Carmel Clay Schools teachers could vote to decertify union
By Ann Marie Shambaugh
A group of Carmel Clay Schools teachers is attempting to give district educators a vote on whether or not they’d like a change in union representation.
The Carmel Teachers’ Association has petitioned the Indiana Education Employment Relations Board to allow CCS teachers to decide if they’d like to continue to be represented by the Carmel Clay Education Association or decertify it to allow CTA to become their exclusive representative.
Pete O’Hara, a social studies teacher at Carmel High School, is among those leading the charge to decertify CCEA. He said that many CCS teachers are frustrated with CCEA taking contract negotiations to a state-appointed fact finder, the final stage of IEERB mediation, in three of the past four years. Each time the fact finder ruled against CCEA, which resulted in teachers making less money than they could have if the two sides had reached an agreement earlier.
“You can accept losses for a while, but at some point you need to look at the process,” O’Hara said. “We thought that we might be able to create an atmosphere of cooperation with CCS, and we might be able to negotiate contracts within the law that were better for teachers.”
CCEA President Brian Lyday, a fifth-grade teacher at Towne Meadow Elementary, said while neither his organization nor the school board seem “pleased with the process that takes away the local community’s control of their schools,” through it his organization has become better prepared to handle the negotiation process and involve its members.
“CCEA has put into place several tools that will enable teachers to participate more in the process, almost in real time,” Lyday said. “Information can now be distributed to and received from mobile devices, as well as a ratification process that can be done electronically in a secure manner. This should give all 950 teachers not only a vote, but access to the process.”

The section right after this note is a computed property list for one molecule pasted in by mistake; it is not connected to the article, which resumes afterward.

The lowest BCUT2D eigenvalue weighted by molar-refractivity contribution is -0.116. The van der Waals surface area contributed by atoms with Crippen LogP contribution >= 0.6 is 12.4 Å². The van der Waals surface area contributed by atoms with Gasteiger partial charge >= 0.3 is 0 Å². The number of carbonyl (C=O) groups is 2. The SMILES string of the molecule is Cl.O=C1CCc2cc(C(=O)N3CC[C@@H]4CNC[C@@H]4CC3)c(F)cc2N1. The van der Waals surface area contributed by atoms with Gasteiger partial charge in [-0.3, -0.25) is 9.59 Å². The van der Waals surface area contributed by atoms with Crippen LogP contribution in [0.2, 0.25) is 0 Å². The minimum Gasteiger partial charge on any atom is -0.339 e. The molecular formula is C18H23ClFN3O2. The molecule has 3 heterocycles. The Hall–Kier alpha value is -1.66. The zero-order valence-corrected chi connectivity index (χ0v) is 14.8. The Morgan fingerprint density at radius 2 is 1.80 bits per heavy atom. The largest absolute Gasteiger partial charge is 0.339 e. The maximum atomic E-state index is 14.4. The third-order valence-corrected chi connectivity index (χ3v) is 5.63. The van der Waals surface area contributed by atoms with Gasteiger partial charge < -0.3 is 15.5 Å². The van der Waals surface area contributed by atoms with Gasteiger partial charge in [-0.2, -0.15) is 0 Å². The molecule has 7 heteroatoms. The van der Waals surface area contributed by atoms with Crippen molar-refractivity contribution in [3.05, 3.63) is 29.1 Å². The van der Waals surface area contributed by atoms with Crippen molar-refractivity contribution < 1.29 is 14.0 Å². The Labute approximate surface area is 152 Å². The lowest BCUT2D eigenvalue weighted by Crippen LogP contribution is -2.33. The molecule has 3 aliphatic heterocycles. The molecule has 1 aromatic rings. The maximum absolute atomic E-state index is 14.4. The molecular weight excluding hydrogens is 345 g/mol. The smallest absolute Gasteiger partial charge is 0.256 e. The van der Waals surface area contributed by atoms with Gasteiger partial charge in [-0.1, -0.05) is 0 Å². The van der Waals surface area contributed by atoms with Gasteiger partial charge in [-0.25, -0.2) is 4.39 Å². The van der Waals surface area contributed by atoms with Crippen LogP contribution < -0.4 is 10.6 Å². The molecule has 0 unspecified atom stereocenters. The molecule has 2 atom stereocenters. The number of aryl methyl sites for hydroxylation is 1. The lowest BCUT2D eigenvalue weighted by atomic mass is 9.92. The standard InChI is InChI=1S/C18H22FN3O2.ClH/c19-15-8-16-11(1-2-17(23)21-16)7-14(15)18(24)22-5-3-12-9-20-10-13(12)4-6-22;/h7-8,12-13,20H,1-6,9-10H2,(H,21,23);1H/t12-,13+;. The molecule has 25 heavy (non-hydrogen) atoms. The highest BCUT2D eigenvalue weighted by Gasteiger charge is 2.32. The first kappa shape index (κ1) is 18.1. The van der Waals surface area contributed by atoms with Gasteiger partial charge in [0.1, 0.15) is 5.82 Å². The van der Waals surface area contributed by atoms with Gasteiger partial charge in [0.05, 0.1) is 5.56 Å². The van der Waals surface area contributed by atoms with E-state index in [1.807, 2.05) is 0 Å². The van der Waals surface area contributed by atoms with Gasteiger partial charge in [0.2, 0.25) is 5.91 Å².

IEERB required the signatures of at least 20 percent of CCS teachers to consider the petition. O’Hara said they got many more than that, and that support has continued to grow. At least 51 percent of all teachers would need to vote to decertify and replace CCEA in order for it to happen.
“We think we have a lot of support,” O’Hara said. “We feel pretty good about it.”
O’Hara said a group of teachers has been working for approximately three years to create a group to replace CCEA. Most – including himself – are former members of CCEA, and many of them have previous experience with bargaining or negotiations, he said.
O’Hara said he joined CCEA when he started working for the district 17 years ago but dropped his membership in recent years as the cost increased. The CCEA charges $52 annually in dues, but its members also join the Indiana State Teachers Association and National Educators Association, whose dues are $519 and $187, respectively, Lyday said.
O’Hara said CTA dues would be approximately $100 and would likely decrease over time. CTA membership would not require automatic membership in other educators’ organizations, but teachers could choose to join them individually.
“With the collective efforts of teachers through ISTA and NEA, CCEA is the local association that can best promote diversified educational experiences for the children of Carmel, provide the widest base of professional development, promote the professionalism demonstrated daily by our teachers, and represent teachers in the most comprehensive manner,” Lyday said.
Bargaining for the next CCS teachers’ contract is on hold until the IEERB reaches a decision on whether or not a vote will take place, which could happen at any time.
The mediation process
State law allows school districts and its exclusive representatives to formally bargain between Aug. 1 and Sept. 30. If they can’t reach an agreement and ratify a contract by Oct. 2, the IEERB will assign a mediator to work with the two sides for 30 days.
If the district and union can’t reach an agreement in 30 days, both sides submit a last, best offer. An IEERB-appointed fact finder will review the offers and select one of them to become the collective bargaining agreement.
Since the state developed the fact finding process in 2011, Carmel is the only district to have taken collective bargaining to that level more than one time.